2012 Nissan Leaf
Ed. Note: We’ll have a 2013 Leaf review posted early in June after test driving it. For now, we’re putting the Leaf at the top of the MPGe rank based on EPA numbers of 129 MPGe city, 102 MPGe highway, 115 MPGe combined for the U.S.-built 2013 model.
Nissan has promoted the 2011 Leaf as “the world’s first affordable, zero-emission car.” That chorus was picked up and the little electric car became a media star. It garnered awards such as the 2011 World Car of the Year and 2011 European Car of the Year. In 2011, it was also the first electric vehicle to be included in Wards’s prestigious Top 10 engine list. Not only did Leaf usher in a new beginning of zero-emissions motoring, it also offered a sensible four-door hatchback body style and a pleasant driving experience.
Now in its sophomore year, Nissan has added standard features to the 2012 Leaf. The base SV now comes standard with heated front and rear seats, heated steering wheel, heated exterior mirrors and a battery heater. The SL model adds a standard DC quick-charging port. The upgrades come at a price, however. The 2012 SV starts at $35,200, an increase of $2,420, while the SL is priced starting at $37,250, a bump of $3,530.
However, once a $7,500 federal tax credit is factored in (for those who are eligible, and some states offer additional credits as well), the 2012 Nissan Leaf’s pricing becomes more affordable.
The 2012 Nissan Leaf is powered by a 24 kilowatt-hour lithium-ion battery pack which generates power output of more than 90 kw, while its AC synchronous electric motor that drives the front wheels delivers 107 horsepower (80 kw) and 207 pounds-feet of torque. (Think of torque as the force that produces acceleration, horsepower as the energy that sustains momentum.) The drive motor and control system are placed under the hood, where you would expect to find an engine.
The drivetrain is completed by a single speed reducer type transmission. There are no clutches, gears or a torque converter like found on a standard automatic transmission. There are two forward operating drive modes: Drive and Eco. Drive provides instant acceleration that increases quite quickly. Eco extends the driving range by limiting acceleration and reducing power to the climate control system. It also provides additional brake regeneration, causing the car to decelerate more rapidly, but also adding electrons to the battery.
Weighing about 660 pounds, the battery is located under the floor pan directly beneath the front and rear rows of seats, which keeps the weight low and centered for better on-road stability and handling. The proprietary battery uses lithium manganese technology in the cells, a material that Nissan says was chosen for its resistance to thermal runaway. Four laminated flat, license-plate-style cells make up a module, with 48 modules arranged in three stacks.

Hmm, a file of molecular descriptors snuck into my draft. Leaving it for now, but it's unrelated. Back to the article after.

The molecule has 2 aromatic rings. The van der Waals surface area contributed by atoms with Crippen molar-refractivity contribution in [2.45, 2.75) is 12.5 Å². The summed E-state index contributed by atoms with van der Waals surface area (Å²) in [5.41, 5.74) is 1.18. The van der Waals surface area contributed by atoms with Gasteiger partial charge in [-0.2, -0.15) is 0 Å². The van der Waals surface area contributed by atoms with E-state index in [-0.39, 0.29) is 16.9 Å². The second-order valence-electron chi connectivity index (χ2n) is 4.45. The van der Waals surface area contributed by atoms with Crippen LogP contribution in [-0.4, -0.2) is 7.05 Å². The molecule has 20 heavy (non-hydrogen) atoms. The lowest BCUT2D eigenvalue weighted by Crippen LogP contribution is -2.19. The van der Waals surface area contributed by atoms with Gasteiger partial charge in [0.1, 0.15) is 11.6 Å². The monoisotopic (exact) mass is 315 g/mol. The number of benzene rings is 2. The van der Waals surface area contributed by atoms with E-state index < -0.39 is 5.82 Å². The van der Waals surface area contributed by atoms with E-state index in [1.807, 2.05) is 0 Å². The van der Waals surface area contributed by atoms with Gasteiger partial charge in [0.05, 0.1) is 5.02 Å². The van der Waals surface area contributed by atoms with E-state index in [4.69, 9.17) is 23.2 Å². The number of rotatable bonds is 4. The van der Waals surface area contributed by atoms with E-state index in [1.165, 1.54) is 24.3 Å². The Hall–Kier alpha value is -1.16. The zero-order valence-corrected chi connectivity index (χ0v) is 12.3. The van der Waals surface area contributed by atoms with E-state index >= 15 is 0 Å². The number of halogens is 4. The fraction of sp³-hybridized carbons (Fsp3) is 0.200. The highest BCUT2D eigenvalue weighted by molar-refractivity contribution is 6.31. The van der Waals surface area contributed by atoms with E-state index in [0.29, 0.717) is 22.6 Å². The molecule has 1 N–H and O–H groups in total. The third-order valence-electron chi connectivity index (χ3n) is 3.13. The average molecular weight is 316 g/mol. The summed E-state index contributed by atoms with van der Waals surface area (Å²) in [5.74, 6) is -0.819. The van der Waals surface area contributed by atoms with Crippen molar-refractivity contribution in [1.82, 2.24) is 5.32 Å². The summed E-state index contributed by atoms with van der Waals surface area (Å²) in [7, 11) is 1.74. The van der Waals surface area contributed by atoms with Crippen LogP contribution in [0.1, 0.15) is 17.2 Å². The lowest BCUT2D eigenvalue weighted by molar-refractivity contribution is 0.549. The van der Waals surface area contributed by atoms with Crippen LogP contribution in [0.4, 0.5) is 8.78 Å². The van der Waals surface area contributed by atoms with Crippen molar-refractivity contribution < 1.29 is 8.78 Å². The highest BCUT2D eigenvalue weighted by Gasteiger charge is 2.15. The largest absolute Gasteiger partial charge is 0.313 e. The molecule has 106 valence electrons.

Nissan engineers allow 95 percent of the Leaf’s energy storage to be used. This stands in sharp contrast to the 2013 Chevrolet Volt, which only ever uses 10.8 kilowatt-hour of its 16- kwh pack. In most conventional hybrids, the battery is never charged or discharged beyond 60 or 70 percent.
The Leaf is an advanced, practical, affordable and a usable battery-powered car yet, it still is plagued with two issues that have dogged electric cars for more than a century: driving range and recharging time.
Nissan advertises that the Leaf can travel 100 miles on a fully charged battery. But that is based on U.S. Environmental Protection Agency (EPA) LA4 City cycle conducted in laboratory tests. The official EPA electric driving range is 73 miles. While both numbers are achievable – depending on driver habits, speed, terrain, temperature, and battery age – the limited cruising distance is great for a very small number of consumers, but the Leaf is not a breakthrough car that makes electric vehicles practical for the majority of car owners.
(Note: To help consumers compare “fuel efficiency” for a gasoline or diesel cars to electrical energy consumption by electric cars, the EPA has developed a formula called miles per gallon equivalent (MPGe). Nissan’s Leaf has an MPGe rating of 106 City/92 Highway and 99 Combined.)
As for charging time, it varies depending on what kind of charging you employ. At the longest, it can take up to 21 hours using a standard 120-volt household current – and this is not very practical for most daily drivers. It’s therefore advisable to install a 240-volt charging station that can recharge a fully depleted Leaf battery in seven hours, with partial charges taking less time. Unit costs start at under $1,000, can be professionally installed for somewhere up to $2,000 for an easy install but can be as high as $5,000 to $7,000 if major electrical work is required. Having your house checked by a qualified electrician might be advisable beforehand to determine what your situation would actually require.